Let us imagine two scenarios.
One of a hero riding a red dragon, soaring over a volcano with his sword held high, ready to strike down the monster that has been dwelling within that volcano for thousands of years. Accomplishing this would mean that this hero has saved the world, and it fills him with great joy. But this isn’t enough. He needs more of this thrill. He wants more.
The second is of a woman on a honeymoon. Not with her husband, but with the richest, most muscular, charismatic, and handsome man in the world. He is treating her to dinner in the most expensive hotel with the priciest food available. To her, this paradise could go on forever. But it isn’t enough. She needs more of this extravagance. She wants more.
How can these two scenarios possibly be related? For that, we need to look at the third and final one.
A baby, lying in its crib, constantly crying for its mother. The baby’s cries echo through the house, bouncing off of every wall. It makes its way through heaps of clothes lying around, unwashed dishes, fungus encrusted food in the fridge, and a clogged toilet. All of it left unchecked. Just like this baby. Finally, its sound reaches Mom. But there is no response.
Why? Because Mom is in another world, on a honeymoon with a stranger.
But what about Dad? Surely, the protector of the family can’t bear to hear his child cry uncontrollably. Unfortunately, Dad too, is busy. Busy saving a fake world from a fake monster.
The nanny decided not to come today, because she too is busy living out her wildest fantasies, all from the comfort of her home. One can only imagine the horror these parents will discover when they finally decide to return to reality.
A rational person would come to the conclusion that what I just described were two parents addicted to drugs, who during a pretty bad trip, neglected their child. And that person would be right. Only, replace the word ‘drugs’ with Mark Zuckerberg’s upcoming ‘Metaverse’. Forbes provides the following description of it:
A boundless, 3D digital world accessed as easily as the internet, where we do things like hang out in a park, play a game, see a concert or suffer through a work conference.
After getting the masses used to staying indoors for two years via imposed lockdowns, we are primed and ready for the next phase of the internet. A collision between the physical and digital worlds.
Augmented reality (AR) adds digital elements to a live view often by using the camera on a smartphone, while virtual reality (VR) provides a completely immersive experience that subtracts the outside world. The scenarios I described above obviously aren’t the immediate outcome of this new mash of AR and VR, but it is difficult not to see it as the ultimate outcome.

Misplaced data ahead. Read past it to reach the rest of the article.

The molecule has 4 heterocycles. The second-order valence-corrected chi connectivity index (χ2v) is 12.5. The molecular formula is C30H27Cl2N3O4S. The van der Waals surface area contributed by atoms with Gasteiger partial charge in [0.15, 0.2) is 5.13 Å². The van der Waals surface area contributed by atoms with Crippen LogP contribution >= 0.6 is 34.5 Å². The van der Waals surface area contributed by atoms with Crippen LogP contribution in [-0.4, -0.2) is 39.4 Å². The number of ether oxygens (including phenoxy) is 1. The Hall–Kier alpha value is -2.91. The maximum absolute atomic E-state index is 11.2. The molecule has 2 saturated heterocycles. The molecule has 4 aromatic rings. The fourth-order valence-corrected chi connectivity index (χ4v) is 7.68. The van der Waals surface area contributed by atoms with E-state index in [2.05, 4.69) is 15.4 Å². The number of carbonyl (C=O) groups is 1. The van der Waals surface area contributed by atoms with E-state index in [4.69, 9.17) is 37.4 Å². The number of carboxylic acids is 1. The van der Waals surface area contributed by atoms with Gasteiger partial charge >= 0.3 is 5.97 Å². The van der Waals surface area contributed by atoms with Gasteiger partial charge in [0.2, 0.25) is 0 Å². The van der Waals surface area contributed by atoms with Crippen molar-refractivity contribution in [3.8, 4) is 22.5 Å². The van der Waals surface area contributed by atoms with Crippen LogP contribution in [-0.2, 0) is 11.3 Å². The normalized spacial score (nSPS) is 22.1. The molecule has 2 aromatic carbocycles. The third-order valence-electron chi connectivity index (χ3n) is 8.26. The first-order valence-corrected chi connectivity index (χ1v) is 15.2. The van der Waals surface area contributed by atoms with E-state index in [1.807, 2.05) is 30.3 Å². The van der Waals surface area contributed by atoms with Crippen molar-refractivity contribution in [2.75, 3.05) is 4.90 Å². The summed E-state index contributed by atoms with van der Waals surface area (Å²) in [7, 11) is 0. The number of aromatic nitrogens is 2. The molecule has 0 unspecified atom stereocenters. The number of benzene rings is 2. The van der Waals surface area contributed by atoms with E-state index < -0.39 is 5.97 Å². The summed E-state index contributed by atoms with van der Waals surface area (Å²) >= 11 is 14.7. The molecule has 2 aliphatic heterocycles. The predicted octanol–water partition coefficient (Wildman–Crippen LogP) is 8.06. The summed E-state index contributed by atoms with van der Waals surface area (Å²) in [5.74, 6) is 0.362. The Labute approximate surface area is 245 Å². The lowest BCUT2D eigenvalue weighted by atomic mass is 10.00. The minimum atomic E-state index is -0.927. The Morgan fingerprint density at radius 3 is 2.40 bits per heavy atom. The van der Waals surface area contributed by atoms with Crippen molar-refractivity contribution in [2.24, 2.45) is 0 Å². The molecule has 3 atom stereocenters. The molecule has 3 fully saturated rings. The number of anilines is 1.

We know full well of the immense levels of indifference to surroundings and loved ones shown by drug addicts. Then imagine a world where this technology continues to improve, until it reaches a Matrix-like state, where users are unable to distinguish their own subjective realities from the objective one.
It isn’t too far-fetched to think that it would be enough to make a mother forget her child. And if you don’t believe me, here is an excerpt from an article on the Guardian more than ELEVEN years ago:
South Korean police have arrested a couple for starving their three-month-old daughter to death while they devoted hours to playing a computer game that involved raising a virtual character of a young girl.
More than a decade of continually improving technology later, this grim reality seems closer than ever. Ironically enough, the term ‘Metaverse’ is inspired from a 1992 novel by Neal Stephenson called Snow Crash, depicting a modern-day dystopia with similar technology.
The end-goal of Metaverse will achieve the ultimate dream of modernism. In fact, the concept itself embodies liberalism and modernism.
How? It paints the first two scenarios for the users, a world where they can do whatever they want and be whoever they want, all from the confines of their house, while hiding the grim backdrop: The third scenario.
When we become too detached from reality and immersed in this space, will the real world’s problems be solved all of a sudden? Will widespread disease and starvation stop? Will Israel just stop bombing Palestine? The answer is no, but we will forget about these problems. This is what modernism aims to do. To capitalize on human forgetfulness and desire to escape harsh truths, and it aims to provide the best in escapism. To hide the truth while we indulge in denial created by our desires. Should we as Muslims accept the rejection of truth? Aren’t we, instead, ordered to uphold it by Allah?
“O believers! Be mindful of Allah, and say what is right.” (33:70)
“O believers! Stand firm for justice as witnesses for Allah even if it is against yourselves, your parents, or close relatives. Be they rich or poor, Allah is best to ensure their interests. So do not let your desires cause you to deviate ˹from justice˺. If you distort the testimony or refuse to give it, then ˹know that˺ Allah is certainly All-Aware of what you do.” (4:135)
And this is just the tip of the problems Metaverse presents to the Muslim Ummah and all of society as a whole. May Allah protect us from such Fitnah and give us the ability to distinguish right from wrong. The belief of modernism is that the wheels of humanity must always progress. Always keep increasing our velocity, without regard for the vector. But what if that vector leads us over the cliff?